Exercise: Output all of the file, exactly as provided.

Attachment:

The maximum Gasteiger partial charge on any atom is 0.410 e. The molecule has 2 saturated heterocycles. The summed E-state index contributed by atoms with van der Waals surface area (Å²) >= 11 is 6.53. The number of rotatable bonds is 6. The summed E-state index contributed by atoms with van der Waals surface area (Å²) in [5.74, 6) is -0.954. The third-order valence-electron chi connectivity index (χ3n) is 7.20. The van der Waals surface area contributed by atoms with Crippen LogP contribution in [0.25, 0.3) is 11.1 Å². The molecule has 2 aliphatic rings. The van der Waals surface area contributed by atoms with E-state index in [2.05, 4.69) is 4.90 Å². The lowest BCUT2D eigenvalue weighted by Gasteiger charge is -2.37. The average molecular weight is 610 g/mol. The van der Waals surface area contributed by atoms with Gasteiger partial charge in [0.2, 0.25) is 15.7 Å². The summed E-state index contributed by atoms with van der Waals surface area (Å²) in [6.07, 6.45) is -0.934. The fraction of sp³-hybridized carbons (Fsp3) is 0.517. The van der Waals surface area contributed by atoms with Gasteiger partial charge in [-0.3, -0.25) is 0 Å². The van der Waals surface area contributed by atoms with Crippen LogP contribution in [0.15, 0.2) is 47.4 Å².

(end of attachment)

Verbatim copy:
The maximum Gasteiger partial charge on any atom is 0.410 e. The molecule has 2 saturated heterocycles. The summed E-state index contributed by atoms with van der Waals surface area (Å²) >= 11 is 6.53. The number of rotatable bonds is 6. The summed E-state index contributed by atoms with van der Waals surface area (Å²) in [5.74, 6) is -0.954. The third-order valence-electron chi connectivity index (χ3n) is 7.20. The van der Waals surface area contributed by atoms with Crippen LogP contribution in [0.25, 0.3) is 11.1 Å². The molecule has 2 aliphatic rings. The van der Waals surface area contributed by atoms with E-state index in [2.05, 4.69) is 4.90 Å². The lowest BCUT2D eigenvalue weighted by Gasteiger charge is -2.37. The average molecular weight is 610 g/mol. The van der Waals surface area contributed by atoms with Gasteiger partial charge in [0.2, 0.25) is 15.7 Å². The summed E-state index contributed by atoms with van der Waals surface area (Å²) in [6.07, 6.45) is -0.934. The fraction of sp³-hybridized carbons (Fsp3) is 0.517. The van der Waals surface area contributed by atoms with Gasteiger partial charge in [-0.3, -0.25) is 0 Å². The van der Waals surface area contributed by atoms with Crippen LogP contribution in [0.15, 0.2) is 47.4 Å².